Songs like “Christian Eyes”, “All I Want”, “Black Metal” and “Something in the Air” uncannily channel the likes of John Lennon, Gram Parsons, Alex Chilton, Todd Rundgren et al through the razor-sharp perspective of a 21 year old American singer-songwriter.
We managed to get in touch with Max and he kindly responded to our queries.
How does a 21 year old get into someone like Gram Parsons who died 20 years before you were born?
I’m fascinated by the story and myth of Gram Parsons. I originally got into his solo work through Ryan Adams. And then I started listening to The Flying Burrito Brothers and his work with The Byrds.
Regular visitors to Power of Pop will be aware of my obsession with British pop-rock, from The Beatles to the Who to the Kinks to the Stones and on and on and on… Since the end of the 90s (and the demise of Britpop), I have always been hoping for a revival of British pop-rock (and I do not mean the post-punk revival like The xx! Ugh!!)
Well it’s now 20 years since the heyday of Britpop and surveying the British pop-rock scene in 2015, there appears to be a couple of promising acts that hopefully will make the grade to generate enough buzz for this particular brand of pop-rock to dominate once again. In fact, I have found 20 bands that fit the bill completely – check out my playlist below and do let me know if you have other recommendations?
Seems appropriate to start this series with Bob Dylan, doesn’t it? Considering that The Beatles are currently not on any streaming service, Dylan deserves top billing. After all, can one imagine talking about singer-songwriters without mentioning Dylan’s massive influence?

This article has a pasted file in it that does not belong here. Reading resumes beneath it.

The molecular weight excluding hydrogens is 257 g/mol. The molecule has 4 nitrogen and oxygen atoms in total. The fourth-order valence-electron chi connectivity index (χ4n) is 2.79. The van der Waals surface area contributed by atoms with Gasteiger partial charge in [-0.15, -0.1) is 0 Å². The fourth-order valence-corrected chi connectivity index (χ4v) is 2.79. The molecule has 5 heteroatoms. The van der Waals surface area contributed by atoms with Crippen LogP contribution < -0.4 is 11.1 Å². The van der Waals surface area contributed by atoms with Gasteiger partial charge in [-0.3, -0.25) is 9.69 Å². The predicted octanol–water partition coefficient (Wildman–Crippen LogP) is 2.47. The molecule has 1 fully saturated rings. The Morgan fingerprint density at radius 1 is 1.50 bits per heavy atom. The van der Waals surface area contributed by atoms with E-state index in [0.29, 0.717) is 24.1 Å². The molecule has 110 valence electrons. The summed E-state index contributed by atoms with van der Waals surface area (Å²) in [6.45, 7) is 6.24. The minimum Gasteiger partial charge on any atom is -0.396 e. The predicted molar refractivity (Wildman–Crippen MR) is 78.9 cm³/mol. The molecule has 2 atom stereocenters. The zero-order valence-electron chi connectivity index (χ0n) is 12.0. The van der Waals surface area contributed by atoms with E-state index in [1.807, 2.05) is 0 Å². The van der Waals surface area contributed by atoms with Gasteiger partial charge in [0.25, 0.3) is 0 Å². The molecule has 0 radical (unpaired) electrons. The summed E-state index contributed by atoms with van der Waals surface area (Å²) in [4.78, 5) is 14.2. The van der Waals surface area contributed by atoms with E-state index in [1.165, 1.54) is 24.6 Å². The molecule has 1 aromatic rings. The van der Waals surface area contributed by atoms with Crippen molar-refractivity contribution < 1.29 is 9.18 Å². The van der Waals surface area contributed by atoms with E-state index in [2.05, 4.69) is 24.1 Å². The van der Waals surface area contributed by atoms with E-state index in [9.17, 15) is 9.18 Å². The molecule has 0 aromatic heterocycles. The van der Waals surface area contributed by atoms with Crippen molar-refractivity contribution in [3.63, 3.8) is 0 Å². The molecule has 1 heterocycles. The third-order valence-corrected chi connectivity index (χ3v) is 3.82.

The man is the very definition of the modern folk troubadour but more than that, Dylan’s legacy extends to rock as well, of course. For me personally, I remember hearing Dylan on the radio when I was a kid – especially his well known early folk songs but I really got into his work (ironically enough) – with his controversial Christian conversion album Slow Train Comin’ (1979), which explains why I kick off the playlist with “Precious Angel” (which also features incandescent guitar work from Dire Straits’ Mark Knopfler). Including “Make You Feel My Love” was necessary to provide Dylan’s continuing relevance as Adele’s cover version proved conclusively. The rest of the playlist focuses mainly on his seminal 60s/70s works. Enjoy!
Squeeze was without doubt one of the seminal bands of the 80s post-punk era, combining elements of pub-rock and Beatlesque pop-rock to produce a highly melodic and intelligent brand of pop music. Glenn Tilbrook – whose distinctive tenor graced almost all the best Squeeze songs – will be playing a “one-night-only” show at Hero’s (69 Circular Road #01-01, Boat Quay). Tickets available from www.dashtickets.sg now!
Tilbrook has a new album out called Happy Ending and its chock full of the well-constructed, sophisticated pop that Squeeze was legendary for. Check it out!